Space Needle You Are Not God
You live in sane comfort in Northern California. You pay your taxes. You have a garden. You are peaceful with your neighbors. And, you have a meaningful occupation that challenges and satisfies; you are a psychic medium therapist.
Thus, as a lightworker, you find yourself troubled by your country’s violent ferocity at home and around the world.
But, you logically reason, you are not God. Your job is only to bear witness to events.
Or so it seems.
“Well, it was a terrible dream,” Wanda said.
You push away your bowl of oatmeal and look at your wife.
Tiny, spirited, Hispanic Wanda had been racing around the house getting ready for her demanding job, her beloved border collie, Key, shadowing her every step. Last night Wanda had a dark dream about your daughter and granddaughter.
“Bobbi and Leslie were screaming!” Wanda declared.
Your darling has your full attention. You watch as she grabbed up her bulging briefcase. Her laptop was already dangling from her small shoulder. Wanda was a do-gooder, a criminal lawyer who assiduously defends the bottom rung of society.
Wanda, muttering that she was already late, looked back at you, frowning.
“Call Bobbi,” your wife instructed, going out the door into the foggy coastal sunshine. “Arrange a visit.”
Black and white Key barked once, sighed and dropped down onto the cold floor.
Later that morning your first client, a thin fellow in a dapper gray business suit, sat down and before you could even explain your typical procedures, blurted out that he felt guilty. You noted his British accent. He was on extended holiday, visiting a California friend.
“Ok,” you said, “Let’s take a look.”
You closed your eyes and went into trance.
“I’m seeing a jolly, round fellow with a big smile.”
“Yes,” the man whispers, “It’s me dad, we were very close.”
Interpreting your guides, you explained that his father understood that the motorway had been jammed with traffic and that it had not been his son’s fault he’d arrived at the hospital hours after his father had died.
“You are not to feel guilty, he is saying. Besides, he was in the car with you. Your favorite song kept playing on the radio.”
“Yes, that’s right,” the Brit said. “It was Jimmy Jump-legs. It almost made me daft. I was stuck in the afternoon car mess and a silly song I had loved as a lad kept playing on the radio over and over.”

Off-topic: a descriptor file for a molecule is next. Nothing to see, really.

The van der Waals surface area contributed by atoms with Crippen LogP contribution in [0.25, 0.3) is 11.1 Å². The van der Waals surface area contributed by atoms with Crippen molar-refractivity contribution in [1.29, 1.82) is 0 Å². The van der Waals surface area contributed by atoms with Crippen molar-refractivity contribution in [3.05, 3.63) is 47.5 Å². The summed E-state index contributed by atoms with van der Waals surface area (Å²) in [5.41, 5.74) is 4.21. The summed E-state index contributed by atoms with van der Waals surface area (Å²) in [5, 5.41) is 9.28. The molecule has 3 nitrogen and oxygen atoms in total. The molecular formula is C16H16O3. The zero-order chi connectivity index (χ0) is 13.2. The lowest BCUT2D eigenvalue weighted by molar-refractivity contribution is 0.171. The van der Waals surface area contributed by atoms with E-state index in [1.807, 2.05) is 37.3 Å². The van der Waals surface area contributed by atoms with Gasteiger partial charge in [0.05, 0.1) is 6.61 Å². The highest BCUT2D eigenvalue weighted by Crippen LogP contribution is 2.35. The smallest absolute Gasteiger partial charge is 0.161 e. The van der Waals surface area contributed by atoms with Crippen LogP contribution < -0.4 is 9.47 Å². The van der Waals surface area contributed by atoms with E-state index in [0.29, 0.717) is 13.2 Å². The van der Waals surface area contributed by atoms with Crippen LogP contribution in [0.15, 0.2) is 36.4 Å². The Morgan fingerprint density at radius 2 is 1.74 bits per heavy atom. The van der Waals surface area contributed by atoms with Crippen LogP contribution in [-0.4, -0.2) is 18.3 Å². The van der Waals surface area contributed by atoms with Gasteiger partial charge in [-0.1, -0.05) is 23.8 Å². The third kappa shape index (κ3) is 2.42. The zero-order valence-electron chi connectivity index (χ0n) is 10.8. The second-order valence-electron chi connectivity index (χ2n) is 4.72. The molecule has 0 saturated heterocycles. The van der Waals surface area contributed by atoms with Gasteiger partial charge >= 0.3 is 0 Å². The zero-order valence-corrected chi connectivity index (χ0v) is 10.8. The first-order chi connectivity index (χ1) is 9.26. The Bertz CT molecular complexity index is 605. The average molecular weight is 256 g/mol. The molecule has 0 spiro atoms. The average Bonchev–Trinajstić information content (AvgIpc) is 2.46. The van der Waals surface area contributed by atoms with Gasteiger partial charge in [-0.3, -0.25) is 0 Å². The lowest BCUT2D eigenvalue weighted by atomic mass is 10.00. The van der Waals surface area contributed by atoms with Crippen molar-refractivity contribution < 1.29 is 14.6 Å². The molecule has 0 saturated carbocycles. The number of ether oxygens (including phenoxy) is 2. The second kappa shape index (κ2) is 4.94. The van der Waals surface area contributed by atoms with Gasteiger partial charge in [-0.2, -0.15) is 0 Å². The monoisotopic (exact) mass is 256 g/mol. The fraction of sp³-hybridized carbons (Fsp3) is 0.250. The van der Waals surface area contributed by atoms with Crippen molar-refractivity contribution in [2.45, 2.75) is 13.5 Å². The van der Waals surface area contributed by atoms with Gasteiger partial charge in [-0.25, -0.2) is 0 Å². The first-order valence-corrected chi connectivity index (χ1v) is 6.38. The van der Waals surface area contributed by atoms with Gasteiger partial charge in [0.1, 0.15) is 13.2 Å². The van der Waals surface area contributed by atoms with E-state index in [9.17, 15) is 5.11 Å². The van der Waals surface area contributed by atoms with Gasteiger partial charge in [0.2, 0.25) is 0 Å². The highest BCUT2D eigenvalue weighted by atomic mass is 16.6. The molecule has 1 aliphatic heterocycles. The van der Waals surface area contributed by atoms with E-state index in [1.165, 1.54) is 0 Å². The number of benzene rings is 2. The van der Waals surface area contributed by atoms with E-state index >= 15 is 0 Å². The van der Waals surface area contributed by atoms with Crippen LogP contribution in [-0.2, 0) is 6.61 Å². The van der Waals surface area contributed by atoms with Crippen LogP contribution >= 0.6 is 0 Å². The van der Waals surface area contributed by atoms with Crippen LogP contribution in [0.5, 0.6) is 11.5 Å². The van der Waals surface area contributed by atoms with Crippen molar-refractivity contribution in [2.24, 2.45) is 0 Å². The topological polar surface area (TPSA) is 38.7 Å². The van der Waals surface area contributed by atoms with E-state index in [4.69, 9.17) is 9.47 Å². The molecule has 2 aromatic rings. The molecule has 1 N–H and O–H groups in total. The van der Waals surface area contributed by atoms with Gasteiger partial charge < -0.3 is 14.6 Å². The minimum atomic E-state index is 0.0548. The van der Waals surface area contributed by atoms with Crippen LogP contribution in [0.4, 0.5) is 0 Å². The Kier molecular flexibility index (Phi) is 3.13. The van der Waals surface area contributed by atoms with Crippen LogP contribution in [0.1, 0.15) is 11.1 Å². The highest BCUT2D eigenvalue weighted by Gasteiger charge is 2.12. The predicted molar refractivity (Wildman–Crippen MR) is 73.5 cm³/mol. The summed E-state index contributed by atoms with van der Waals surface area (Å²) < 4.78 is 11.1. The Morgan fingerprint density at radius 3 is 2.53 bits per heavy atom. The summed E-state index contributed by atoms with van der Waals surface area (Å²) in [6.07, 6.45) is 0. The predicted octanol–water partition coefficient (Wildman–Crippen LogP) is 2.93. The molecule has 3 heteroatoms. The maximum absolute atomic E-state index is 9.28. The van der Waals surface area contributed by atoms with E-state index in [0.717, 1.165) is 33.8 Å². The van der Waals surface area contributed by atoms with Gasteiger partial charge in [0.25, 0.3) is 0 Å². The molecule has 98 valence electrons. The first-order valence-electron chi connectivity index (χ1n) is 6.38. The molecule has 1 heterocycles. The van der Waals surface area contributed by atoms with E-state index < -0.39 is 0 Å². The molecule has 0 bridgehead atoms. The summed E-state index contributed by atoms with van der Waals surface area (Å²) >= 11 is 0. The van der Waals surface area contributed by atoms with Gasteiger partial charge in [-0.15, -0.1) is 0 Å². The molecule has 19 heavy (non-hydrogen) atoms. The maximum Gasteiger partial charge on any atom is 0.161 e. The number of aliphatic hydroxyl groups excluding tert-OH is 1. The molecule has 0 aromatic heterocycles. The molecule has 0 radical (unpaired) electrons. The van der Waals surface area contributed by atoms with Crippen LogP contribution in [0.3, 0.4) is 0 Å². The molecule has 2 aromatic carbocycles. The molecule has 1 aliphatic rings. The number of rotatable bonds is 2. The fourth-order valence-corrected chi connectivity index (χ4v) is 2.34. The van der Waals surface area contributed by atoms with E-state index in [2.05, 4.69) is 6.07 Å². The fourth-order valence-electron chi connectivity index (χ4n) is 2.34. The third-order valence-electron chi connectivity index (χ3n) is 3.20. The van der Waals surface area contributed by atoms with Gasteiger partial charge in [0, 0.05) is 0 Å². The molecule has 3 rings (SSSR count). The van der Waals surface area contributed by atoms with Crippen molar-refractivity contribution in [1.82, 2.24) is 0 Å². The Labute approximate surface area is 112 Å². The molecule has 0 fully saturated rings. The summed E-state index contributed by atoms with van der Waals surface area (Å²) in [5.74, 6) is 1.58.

“That was your dad saying goodbye.”
You heard the dapper man choke in gratitude.
After the client left, in between appointments, you squeezed in a call to your daughter Bobbi and set up a time for a summer visit. Wanda’s dream had given you a decided chill.
Skinny little grandchild Leslie came flying across her living room.
“Pop-Pop!” She yelled, her huge eyes sparkling with pleasure. “I thought you were never coming!”
Nearby, Wanda and Bobbi embraced. You picked up little Leslie and joined them for a family hug.
“You are mooshing me,” Leslie laughed in your ear.
You and Wanda were in Seattle visiting your only child and only grandchild. Bobbi was a brave single mom, her husband, your son in law, Malcolm, had died from leukemia three years ago.
“Pop-Pop!” After dinner, Leslie directed you in her favorite game. “Let’s play God.”
“OK,” you said, knowing the rules, “I am God. What do you want me to do first?”
Little Leslie stepped dangerously close to where you were seated. Even on the kitchen chair you were a fleshy giant next to her trim, tense form.
Ritualistically, you grabbed for one thin arm. Laughing, the child jumped with alacrity out of reach. Your job was to not quite catch her. Her job was to fill your soul with joy.
“Pop-Pop!” Leslie squealed when you nabbed one boney wrist. But somehow your grip was not tight enough, and the skinny sprite delightedly escaped once again.
Early the next morning you shake your wife’s warm shoulder. The two of you take the chugging ferry across the Sound to one of the Islands just west of Seattle. In your youth you were a dashing college quarterback, and now, nearly seventy, you drag your left leg when you are tired. But this morning you feel great. You take in a breath full of tangy ocean air and smile down into Wanda’s brown cat eyes.
Chuckling together during the ferry ride out, you abruptly hear a tremendous, thumping boom.
“Look!” Wanda savagely pulls on your arm.
But you are too late. By the time you look around at the Seattle skyline you witness merely a gigantic rolling cloud of black smoke. The tall, graceful landmark Space Needle has been blown out of existence!
“A small plane flew straight into the top,” a man nearby says in nervous disbelief.
“Bobbi!” you cry.
Your daughter Bobbi and little Leslie were scheduled to meet friends for a festive breakfast high up in the Space Needle restaurant before hooking up with you later in the afternoon.